It seems there may be an IDataReader created for each result set. Each result stream retains an open connection until all the requests have been executed. If there are more requests than there are connections available in the connection pool the process will exhaust all available connections in the pool and subsequently fall over.

To fix the issue, redesign the solution or remove the result set from the equation.

[Update] A colleague of mine reworked his sproc to use output parameters to allow a simple response to be returned and avoided this timeout issue.

Tuesday, November 9, 2010

DNS Aliases And DisableLoopbackCheck

It makes sense to employ CNAME records when configuring a BizTalk infrastructure. That is, SQL Server and Enterprise Single Sign-On Master Secret Server (ENTSSO MSS) DNS aliases. In the typical High Availability (HA) model SQL Server and the ENTSSO MSS are clustered and a Network Name and IP Address cluster resource exist for both of these entities. Some smaller implementations, transitioning or lower tier environments may not be HA but still take advantage of DNS aliases. For these non-HA environments the DisableLoopbackCheck will need to be activated to allow the ENTSSO MSS service to firstly start and secondly access and return the master secret to client services.

A few ways to determine if this setting applies to an implementation are:
  1. SQL Server and ENTSSO MSS are not clustered and hosted on the same Windows 2003 SP1 (or greater) server;

  2. The SQL environment has not been tuned as per the BizTalk database optimisation guidlines for Analysis Services;

  3. You cannot open a session to the SQL instance through SQL Management Studio using the server's FQDN or DNS alias from a SQL server RDP or console session due to a 'login with user [blank]' error;

  4. When executing ssoconfig -setdb SSODB on the master secret server you get an error that reads something like 'SQL Server instance not found';

Tuesday, November 2, 2010

Enlist In A Send Pipeline Transaction From A Custom Pipeline Component

A recent messaging project I worked on required executing a database update when a send port succeeded but not when it failed. It has been shown that one can leverage a receive pipeline's underlying transaction but not a send pipeline's. Enter IPersistQueryable.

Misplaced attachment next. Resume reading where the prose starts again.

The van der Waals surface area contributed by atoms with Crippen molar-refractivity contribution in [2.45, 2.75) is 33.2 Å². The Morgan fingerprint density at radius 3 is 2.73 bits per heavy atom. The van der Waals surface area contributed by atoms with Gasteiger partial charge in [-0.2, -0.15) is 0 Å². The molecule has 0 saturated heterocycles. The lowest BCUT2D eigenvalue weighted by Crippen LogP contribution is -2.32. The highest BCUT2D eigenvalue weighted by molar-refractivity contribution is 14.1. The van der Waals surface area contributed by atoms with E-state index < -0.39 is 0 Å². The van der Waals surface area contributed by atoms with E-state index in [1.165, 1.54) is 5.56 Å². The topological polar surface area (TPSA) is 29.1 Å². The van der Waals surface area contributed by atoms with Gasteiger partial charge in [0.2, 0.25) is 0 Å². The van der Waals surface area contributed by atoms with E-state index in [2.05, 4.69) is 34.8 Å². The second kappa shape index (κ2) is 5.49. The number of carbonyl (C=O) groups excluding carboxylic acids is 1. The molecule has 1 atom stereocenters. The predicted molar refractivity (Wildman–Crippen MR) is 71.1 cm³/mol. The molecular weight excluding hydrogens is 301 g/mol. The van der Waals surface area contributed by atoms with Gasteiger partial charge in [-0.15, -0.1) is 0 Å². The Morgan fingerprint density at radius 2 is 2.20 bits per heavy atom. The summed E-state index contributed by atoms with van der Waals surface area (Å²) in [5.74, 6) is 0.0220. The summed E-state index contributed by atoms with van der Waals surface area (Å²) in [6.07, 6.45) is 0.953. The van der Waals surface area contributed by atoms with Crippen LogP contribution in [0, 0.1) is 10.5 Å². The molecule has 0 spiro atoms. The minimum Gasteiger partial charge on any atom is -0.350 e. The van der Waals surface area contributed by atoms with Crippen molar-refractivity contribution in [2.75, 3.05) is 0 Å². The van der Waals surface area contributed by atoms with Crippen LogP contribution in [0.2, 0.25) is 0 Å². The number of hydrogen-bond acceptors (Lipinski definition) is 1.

By implementing IPersistQueryable your unit of work, for example a transaction status update, can be added as a transactional custom BAM event. The EventStream property of the pipeline context exposes the StoreCustomEvent method that takes your IPersistQueryable implementation.

Essentially, this method of transaction enlistment assures your application's 'intention' to update an integration status, for example, when the send port succeeds. If the send port fails your IPersistQueryable instance will be rolled back out of the TDDS queue.

This solution may not suffice depending on your requirements but it means you can execute a unit of work (out-of-process too) only when the send port succeeds. Plus, in the case of the work unit failing you have a record of the exception in the BAMPrimaryImport.dbo.TDDS_FailedTrackingData table.

Should your IPersistQueryable implementation fault when executed by the TDDS a retry will be attempted. I think there are 3 retries. Either way, the piece of work being performed should be fault tolerant because you cannot enlist in a further transaction within your IPersistQueryable implementation. That is, the unit of work must be able to be executed multiple times resulting in the same final state.